Sustainability Toolkit - Documentaries Worth Watching
In this article, we will be looking at five documentaries to watch in order to gain a greater understanding of the different ways in which the planet and people are impacted by the climate crisis. These documentaries explore different facets of the climate crisis, from who is responsible for fuelling it, to how people are rising up to tackle it. Most of the recommendations, with the exception of 'Disobedience', which is on YouTube, can all be found on Netflix.
Also, I would like to state that all these recommendations are based on my own personal views and not expressed on the behalf of the Residence Life Team.
This documentary, which is only over an hour long and is currently available on Netflix, explores the legacy of colonialism in Nova Scotia, Canada, as highlighted through the environmental racism experienced by the Indigenous and black communities there.
It delves into how embedded racism is within social structures yet is hardly acknowledged by the government. The documentary explores this through the story of the communities that are most disproportionately impacted by environmental degradation, namely the South Shelburne community, which has high rates of cancer linked to a garbage dump that was placed and burnt in their town in the 1940s.
Moreover, it looks at how these communities have mobilised in response to this systemic degradation, namely the Grassroots Grandmothers from the Mi'kmaq community of Nova Scotia who are fighting back against the company Alton Gas, whose project plans to dump brine into their local river, having severely negative impacts on its fish. Overall, it is a great documentary to understand the extent to which environmental racism is pervasive at large and how communities are mobilising to defend their rights and the environment.
This 2015 documentary looks at the environmental and social impact of the fashion industry. It examines the shift to a fast fashion model over time, which has seen the mass production of clothing outsourced to countries that can produce these for low costs by incurring low pay and poor working conditions. In it, we hear the experience of several garment workers, including the story of Shima around what she was faced with when establishing a trade union in her factory, as well as her experience of having to leave her child with family to be able to make a living working in the city. It also looks to the production of clothing textiles: at how intensive agriculture is being utilised for cotton production and having severe ecological impacts while trapping farmers, namely in India, in debt, while also having serious health impacts.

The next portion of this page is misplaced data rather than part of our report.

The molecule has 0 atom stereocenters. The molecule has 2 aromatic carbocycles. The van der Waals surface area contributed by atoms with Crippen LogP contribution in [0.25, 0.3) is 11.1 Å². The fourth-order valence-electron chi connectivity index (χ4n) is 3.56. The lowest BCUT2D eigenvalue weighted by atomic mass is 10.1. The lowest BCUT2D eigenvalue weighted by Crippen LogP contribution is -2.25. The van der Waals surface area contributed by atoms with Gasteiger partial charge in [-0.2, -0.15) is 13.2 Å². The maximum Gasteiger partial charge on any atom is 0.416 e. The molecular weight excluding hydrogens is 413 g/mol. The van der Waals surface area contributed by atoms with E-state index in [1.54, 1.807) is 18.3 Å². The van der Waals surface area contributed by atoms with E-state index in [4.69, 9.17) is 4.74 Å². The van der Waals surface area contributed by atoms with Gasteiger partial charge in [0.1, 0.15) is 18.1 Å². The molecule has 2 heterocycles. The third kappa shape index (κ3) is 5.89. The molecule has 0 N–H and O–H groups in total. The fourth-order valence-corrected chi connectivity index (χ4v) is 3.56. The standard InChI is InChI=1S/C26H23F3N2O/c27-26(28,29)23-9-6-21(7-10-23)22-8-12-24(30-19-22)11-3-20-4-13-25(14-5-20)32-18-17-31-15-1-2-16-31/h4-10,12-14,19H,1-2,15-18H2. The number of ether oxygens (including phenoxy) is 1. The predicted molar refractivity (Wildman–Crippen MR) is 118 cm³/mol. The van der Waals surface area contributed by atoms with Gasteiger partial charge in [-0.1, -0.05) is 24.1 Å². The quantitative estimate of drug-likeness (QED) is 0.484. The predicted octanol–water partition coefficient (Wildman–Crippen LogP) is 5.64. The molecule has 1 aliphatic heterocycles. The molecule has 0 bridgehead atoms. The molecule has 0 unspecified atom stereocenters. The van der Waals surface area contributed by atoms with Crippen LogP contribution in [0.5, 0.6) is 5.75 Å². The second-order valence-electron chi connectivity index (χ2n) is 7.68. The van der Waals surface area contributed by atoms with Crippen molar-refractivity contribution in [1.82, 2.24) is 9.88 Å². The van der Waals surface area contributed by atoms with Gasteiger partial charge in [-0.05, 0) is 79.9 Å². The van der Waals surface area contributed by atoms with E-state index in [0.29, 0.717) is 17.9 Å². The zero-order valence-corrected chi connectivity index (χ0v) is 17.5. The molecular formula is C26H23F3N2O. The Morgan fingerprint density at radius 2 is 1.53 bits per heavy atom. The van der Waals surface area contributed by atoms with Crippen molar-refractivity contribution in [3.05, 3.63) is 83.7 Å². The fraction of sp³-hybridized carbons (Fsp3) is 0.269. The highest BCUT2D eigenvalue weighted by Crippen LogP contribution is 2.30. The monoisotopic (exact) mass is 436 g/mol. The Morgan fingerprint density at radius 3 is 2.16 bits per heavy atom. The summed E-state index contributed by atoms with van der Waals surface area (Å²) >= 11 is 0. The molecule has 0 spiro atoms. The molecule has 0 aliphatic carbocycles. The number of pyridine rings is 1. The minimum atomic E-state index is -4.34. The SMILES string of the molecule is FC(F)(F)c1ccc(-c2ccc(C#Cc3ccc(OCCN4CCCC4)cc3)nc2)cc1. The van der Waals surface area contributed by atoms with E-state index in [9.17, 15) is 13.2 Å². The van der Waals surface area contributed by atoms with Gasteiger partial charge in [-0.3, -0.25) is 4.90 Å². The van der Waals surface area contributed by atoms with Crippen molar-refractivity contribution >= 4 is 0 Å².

It also investigates how perceptions around clothing came to change through advertising that incentivised consumerism, and how this has now led to the issue that is textile waste with clothing being considered disposable. Overall, this documentary is definitely worth watching to understand the extent of the impact that fast fashion and the lack of action against this.
Exploring the impact of plastic production on our oceans and how much it is impacting wildlife and in turn humans, A Plastic Ocean is a great place to start if you want to understand the scale of the problem we face with plastic. Available on Netflix, it is around an hour and a half long and includes interviews with several experts on the subject.
It highlights how insidious plastic pollution is, with microplastics all across the ocean creating a sort of 'plastic smog' due to plastic breaking down into smaller pieces. It can be a hard watch at times when looking at how wildlife is confusing this plastic for food, thus ingesting it and dying from this blocking their digestive systems, but in general, it is eye-opening to catastrophic impacts that such a widely used material has.
This documentary focuses on how the fossil fuel industry and its expansion has degraded our environment and how this impacts communities all around the world. It recounts the stories of different struggles and movements of communities from Canada, the Philippines, the US, Turkey and Germany in on the environmental impacts of industry (water, air and land degradation) as well as the impacts this has had on human lives, causing displacement and poor health.
It is available on YouTube for free, and is just under an hour-long and is a great one to understand the importance of people coming together and organising against polluting industries!
5. Chasing Coral
Also on Netflix, Chasing Coral delves into coral bleaching as a result of rising ocean temperatures from global warming. It follows a team of scientists and photographers through the ups and downs of capturing photographs of mass coral bleaching in Hawaii, Bermuda and the Bahamas.
It is a great film to understand the gravity of the matter at hand and the urgency with which the climate crisis should be responded to, given the increased occurrence of global-scale mass coral bleaching events that have taken place in the last twenty years or so. The documentary effectively highlights this through shots of corals before and after bleaching, showing the juxtaposition in the vivid colours of healthy corals in contrast to the paler dead corals. Overall, a great show to grasp the importance of corals to the health of the planet!
There you have it! 5 documentaries worth watching to better understand our urgent need to tackle the climate crisis! Even if only 1 or 2 piqued your interest, I hope these documentaries allow you to explore how the climate crisis is impacting the planet and people, and who is fuelling the crisis, but also how people are standing up to this and demanding that their human rights are respected. Again, I wanted to mention that these are just my personal recommendations, so definitely explore this further as there are many other great documentaries around the topic that are worth watching.
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